: I move: "That the Bill be now read a Second Time."
I am aware that the Minister for Fisheries stated recently that it is his intention to introduce a comprehensive Bill to block a loophole that exists in the legislation with regard to fines on foreign fishing vessels found poaching within our territorial waters. I understand that the Taoiseach today, during the debate on the Order of Business, stated that such a Bill might have to be introduced today or tomorrow. Nevertheless, we gave plenty of notice that we were not satisfied with the existing situation and we have decided to proceed with the moving of the Bill in the hope that the Government will allow it to pass and if not that they will agree to amendments to keep it in line with their proposals.
There is a glaring need for amending legislation. All the available evidence points to a big increase in poaching by foreign vessels since the legality of the existing legislation was questioned, particularly since the High Court decision in February last that the District Court did not have the right to fine foreign vessels more than £100, which is the maximum fine, and that the District Court did not have the right to order the confiscation of catch and gear. This is the kernel of the matter. In some cases the cost of the catch and gear amounts to thousands of pounds. The District Court in Cork was found to be wrong when it ordered confiscation of gear worth £102,000 belonging to a Bulgarian trawler namedAurelia on 22 September 1976. We hope that this legislation will raise fines and penalties to a realistic level.
There has been a big increase in the scale of poaching by foreign vessels. I will endeavour to illustrate that point by referring to replies to recent questions in the Dáil. In answer to a question on 1 December last, the Minister for Fisheries told us that from 1 January 1970 to 1 December 1977 19 Spanish boats had been prosecuted for illegal fishing in our territorial waters. In eight years, 19 Spanish boats were apprehended and convicted of poaching. In 1977, 12 boats were apprehended. In the previous seven years a total of seven Spanish boats were apprehended and in one year, 1978, 12 boats were apprehended. Since then, 14 Spanish boats have been apprehended. In one week in May of this year seven Spanish boats were apprehended and convicted of illegal fishing. That was a rate of one per day whereas up to 1977 the rate was one per year. Poaching must be stopped because our fishing grounds cannot take this type of depletion. The Spanish, French and Dutch boats are no longer in the same category as the Irish fleet. The Spaniards are no longer using 40 foot or 50 foot wooden boats. In the last ten years they have been using very large boats and their catching power is immense. Not alone are they convicted of illegal poaching but they are invariably convicted of catching under-sized fish, which is a serious aspect of the matter.
Contrary to common belief our fishing grounds are not rich in fish stocks. We are not as rich in fish stocks as Norway and Iceland. Our fishing grounds are only average and can easily be ruined by the recent fishing efforts of the Spanish, the Dutch and the French.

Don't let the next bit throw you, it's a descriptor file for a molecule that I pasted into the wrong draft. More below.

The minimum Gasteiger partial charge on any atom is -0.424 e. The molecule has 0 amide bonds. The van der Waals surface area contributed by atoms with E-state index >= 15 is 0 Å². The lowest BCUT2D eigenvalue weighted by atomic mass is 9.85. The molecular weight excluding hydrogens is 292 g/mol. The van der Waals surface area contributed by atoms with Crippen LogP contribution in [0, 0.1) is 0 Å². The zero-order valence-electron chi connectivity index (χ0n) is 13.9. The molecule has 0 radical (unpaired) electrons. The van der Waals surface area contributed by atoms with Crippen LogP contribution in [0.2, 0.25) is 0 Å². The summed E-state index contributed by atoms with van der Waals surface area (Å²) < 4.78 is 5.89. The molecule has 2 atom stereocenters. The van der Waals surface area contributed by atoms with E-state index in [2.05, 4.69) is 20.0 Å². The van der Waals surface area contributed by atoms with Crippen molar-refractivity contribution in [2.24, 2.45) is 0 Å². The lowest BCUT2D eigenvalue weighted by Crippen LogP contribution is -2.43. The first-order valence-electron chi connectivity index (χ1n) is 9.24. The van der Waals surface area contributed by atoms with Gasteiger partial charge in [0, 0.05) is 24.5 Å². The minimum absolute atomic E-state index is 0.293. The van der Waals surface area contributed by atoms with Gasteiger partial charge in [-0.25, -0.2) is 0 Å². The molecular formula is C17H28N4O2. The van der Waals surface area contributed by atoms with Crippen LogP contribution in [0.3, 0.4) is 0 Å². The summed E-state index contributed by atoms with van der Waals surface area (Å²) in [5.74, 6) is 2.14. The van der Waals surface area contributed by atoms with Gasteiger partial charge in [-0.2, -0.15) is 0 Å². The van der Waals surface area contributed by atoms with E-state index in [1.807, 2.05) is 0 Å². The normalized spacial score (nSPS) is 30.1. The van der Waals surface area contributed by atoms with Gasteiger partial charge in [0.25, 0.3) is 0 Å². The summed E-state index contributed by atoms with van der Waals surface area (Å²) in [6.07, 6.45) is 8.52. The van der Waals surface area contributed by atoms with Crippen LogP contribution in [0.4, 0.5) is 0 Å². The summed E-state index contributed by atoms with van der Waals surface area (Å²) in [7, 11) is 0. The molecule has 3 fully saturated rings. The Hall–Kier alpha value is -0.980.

On 1 December last the Minister promised to introduce a Bill in January of this year to bring fines to a realistic level. On that day I asked the Minister if he had any plans to increase fines to a realistic level. The Minister said he had, that a Bill was nearly to hand and that he would introduce it in the Dáil in January. So far we have not seen that Bill. On 13 April 1978, Deputy Dr. Browne asked the Minister if any steps would be taken in regard to a recent High Court ruling that the valuable penalty of confiscating fishing gear of foreign trawlers was unconstitutional. In reply, the Minister said that he proposed to introduce amending legislation urgently to increase fines substantially to provide for the forfeiture of fishing gear and to provide for trial on indictment in cases of illegal fishing. In a reply to a supplementary question by Deputy O'Keeffe, the Minister said we could have a full and constructive discussion on the legislation which he proposed to put before the House within six weeks. The Minister said that we would have two Fisheries Bills within six weeks. That reply was given on 13 April. This is 13 June and so far we have not even had one Bill. We need two Bills in relation to fisheries urgently.
We urge the Government to accept this Bill. If they have any reasonable amendments to put forward we would be glad to accept them to allow the Bill to go through the House as quickly as possible. During the hearing of a case in Carrigaline District Court on 12 May this year the District Justice said it was ludicrous that the maximum penalty which he could impose for poaching by foreign boats was £100. He did fine two Spanish trawlers £100 each for fishing within our exclusive limits. He also fined each of them £50 for having under-sized mesh in their nets. The continentals have no qualms about the size of the fish they catch. As this Bill does not provide for increased fines——